This collection really captures the brilliance of Jimmy Stewart.
Some of the extras in this set left me scratching my head.
James Stewart - The Signature Collection contains 6 films that give us a nice look at his career, while showing us the multifaceted roles this brilliant actor was able to pull off. Featured in this set are The Spirit of St. Louis in which Stewart plays famed aviator Charles Lindbergh in a film by Billy Wilder. In FBI Story Stewart is Agent Chip Hardesty in this movie that shows us the bureau from the inside out as it spans from 1924 to the late 1950s. The Naked Spur sees Stewart, in a film masterfully executed by Anthony Mann, as Howard Kemp; the leader of a band of bounty hunters, Stewart finds himself going up against Robert Ryan's Ben Vandergroat. In The Stratton Story, Stewart plays Monty Stratton, a man who gets permanently injured but doesn't let that quell his spirit in this inspiring film from director Sam Wood. The final DVD sees The Cheyenne Social Club and Firecreek together on one disc. These two films saw buddies Stewart and Henry Fonda in a genre that really suited them well, the Western.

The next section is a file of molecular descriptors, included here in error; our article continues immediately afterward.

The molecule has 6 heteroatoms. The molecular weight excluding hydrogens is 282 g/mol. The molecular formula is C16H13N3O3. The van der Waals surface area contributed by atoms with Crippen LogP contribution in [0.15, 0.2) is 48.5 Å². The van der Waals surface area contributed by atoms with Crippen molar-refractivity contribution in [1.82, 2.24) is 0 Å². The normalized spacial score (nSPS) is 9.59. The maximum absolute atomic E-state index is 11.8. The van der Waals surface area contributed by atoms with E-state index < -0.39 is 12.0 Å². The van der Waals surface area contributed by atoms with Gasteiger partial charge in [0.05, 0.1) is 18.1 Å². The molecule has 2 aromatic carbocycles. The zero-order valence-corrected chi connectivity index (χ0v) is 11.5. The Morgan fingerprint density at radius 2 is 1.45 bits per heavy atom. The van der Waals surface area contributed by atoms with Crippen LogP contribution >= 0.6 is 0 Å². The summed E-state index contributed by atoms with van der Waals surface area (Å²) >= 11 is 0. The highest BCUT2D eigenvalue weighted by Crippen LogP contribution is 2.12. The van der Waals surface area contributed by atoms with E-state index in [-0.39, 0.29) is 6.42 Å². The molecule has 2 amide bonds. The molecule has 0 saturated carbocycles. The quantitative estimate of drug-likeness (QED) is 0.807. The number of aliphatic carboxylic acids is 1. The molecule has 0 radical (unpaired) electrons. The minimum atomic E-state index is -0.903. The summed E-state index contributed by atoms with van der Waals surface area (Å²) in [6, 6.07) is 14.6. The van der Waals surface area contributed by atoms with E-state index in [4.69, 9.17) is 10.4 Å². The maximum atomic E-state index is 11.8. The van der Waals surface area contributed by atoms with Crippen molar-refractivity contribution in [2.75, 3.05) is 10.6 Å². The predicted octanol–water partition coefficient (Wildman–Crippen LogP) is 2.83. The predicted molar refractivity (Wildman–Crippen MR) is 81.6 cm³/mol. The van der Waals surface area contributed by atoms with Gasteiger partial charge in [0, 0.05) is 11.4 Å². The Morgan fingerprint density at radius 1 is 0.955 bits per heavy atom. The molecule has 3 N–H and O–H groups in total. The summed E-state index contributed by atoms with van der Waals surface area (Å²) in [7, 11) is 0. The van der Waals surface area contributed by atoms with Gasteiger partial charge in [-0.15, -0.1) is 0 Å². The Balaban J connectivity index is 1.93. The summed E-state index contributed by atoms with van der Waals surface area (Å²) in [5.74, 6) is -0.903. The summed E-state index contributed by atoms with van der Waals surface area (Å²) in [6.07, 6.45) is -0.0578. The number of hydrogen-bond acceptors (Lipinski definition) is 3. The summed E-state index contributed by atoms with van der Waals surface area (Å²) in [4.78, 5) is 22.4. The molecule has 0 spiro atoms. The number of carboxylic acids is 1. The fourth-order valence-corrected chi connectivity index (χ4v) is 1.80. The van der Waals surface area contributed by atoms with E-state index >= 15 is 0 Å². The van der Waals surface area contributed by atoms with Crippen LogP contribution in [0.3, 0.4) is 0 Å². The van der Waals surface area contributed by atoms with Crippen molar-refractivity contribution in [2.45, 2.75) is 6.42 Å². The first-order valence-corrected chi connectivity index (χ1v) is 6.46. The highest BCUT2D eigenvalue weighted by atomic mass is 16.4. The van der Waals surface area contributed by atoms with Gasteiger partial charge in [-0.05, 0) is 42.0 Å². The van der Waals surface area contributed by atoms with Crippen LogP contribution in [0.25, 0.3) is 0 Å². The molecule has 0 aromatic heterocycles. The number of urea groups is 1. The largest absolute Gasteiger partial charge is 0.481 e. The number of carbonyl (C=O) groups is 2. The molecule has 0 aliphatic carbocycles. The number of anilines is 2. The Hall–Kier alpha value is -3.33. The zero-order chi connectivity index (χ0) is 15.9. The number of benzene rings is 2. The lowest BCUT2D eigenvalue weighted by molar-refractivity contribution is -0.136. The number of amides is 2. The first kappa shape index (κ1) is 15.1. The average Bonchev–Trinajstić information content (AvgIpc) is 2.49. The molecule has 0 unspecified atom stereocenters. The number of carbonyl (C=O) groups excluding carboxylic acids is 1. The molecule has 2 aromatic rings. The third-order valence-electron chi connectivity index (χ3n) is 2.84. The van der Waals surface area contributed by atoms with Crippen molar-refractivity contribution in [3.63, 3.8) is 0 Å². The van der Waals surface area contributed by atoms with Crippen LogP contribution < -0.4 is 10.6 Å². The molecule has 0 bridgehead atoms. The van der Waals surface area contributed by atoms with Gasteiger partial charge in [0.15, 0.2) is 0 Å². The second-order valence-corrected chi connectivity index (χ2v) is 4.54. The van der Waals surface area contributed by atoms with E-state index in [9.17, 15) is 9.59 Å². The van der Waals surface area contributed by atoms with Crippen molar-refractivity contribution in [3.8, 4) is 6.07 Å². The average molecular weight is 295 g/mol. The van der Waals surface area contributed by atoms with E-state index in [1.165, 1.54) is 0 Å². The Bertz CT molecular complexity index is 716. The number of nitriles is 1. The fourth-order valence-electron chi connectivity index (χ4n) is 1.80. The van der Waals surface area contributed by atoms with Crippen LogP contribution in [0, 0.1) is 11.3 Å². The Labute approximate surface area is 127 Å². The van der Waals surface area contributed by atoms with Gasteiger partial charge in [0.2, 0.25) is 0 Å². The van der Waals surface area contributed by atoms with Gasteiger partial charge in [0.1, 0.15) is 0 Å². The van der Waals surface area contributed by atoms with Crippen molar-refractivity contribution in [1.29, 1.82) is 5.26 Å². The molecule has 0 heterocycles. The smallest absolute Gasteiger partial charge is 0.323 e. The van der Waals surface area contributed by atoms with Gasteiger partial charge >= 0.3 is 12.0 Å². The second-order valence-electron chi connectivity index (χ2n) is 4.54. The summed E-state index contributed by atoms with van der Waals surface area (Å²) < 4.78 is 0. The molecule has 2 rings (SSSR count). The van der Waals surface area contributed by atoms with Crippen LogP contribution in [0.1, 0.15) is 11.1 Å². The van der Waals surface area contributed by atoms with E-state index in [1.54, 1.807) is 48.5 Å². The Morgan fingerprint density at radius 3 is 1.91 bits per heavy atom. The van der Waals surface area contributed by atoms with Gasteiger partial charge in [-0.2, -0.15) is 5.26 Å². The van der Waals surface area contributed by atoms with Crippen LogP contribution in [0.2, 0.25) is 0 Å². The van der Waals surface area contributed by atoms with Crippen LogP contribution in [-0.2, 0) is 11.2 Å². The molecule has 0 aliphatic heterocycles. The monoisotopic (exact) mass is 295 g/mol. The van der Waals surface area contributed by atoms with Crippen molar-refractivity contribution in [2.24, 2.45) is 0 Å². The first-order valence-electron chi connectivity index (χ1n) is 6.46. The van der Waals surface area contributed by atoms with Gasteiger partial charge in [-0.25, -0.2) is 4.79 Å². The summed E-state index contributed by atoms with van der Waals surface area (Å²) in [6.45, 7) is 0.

All in all, I felt like going through James Stewart - The Signature Collection was both an engaging look at an actor's career, but also a lesson in film history. I would consider this a must own for any serious DVD collector.
The Spirit of St. Louis
Spirit of St. Louis Premiere
A narrated news piece that examines this movie's first premiere. It was a star studded event and it goes to show that not much has changed from then to now. Overall, I was most impressed with the quality of the picture as this is quite old and probably wasn't kept up over the years.
So Your Wife Wants to Work
This interesting short showcasing Speedy Gonzalez opens with a disclaimer about some of the racist elements in this film. While I think that that is quite sensitive, I am very happy that the creators of this DVD didn't alter the cartoon itself. They let it play as is but they also warned people about what they were going to be seeing.
The Naked Spur
Things We Can Do Without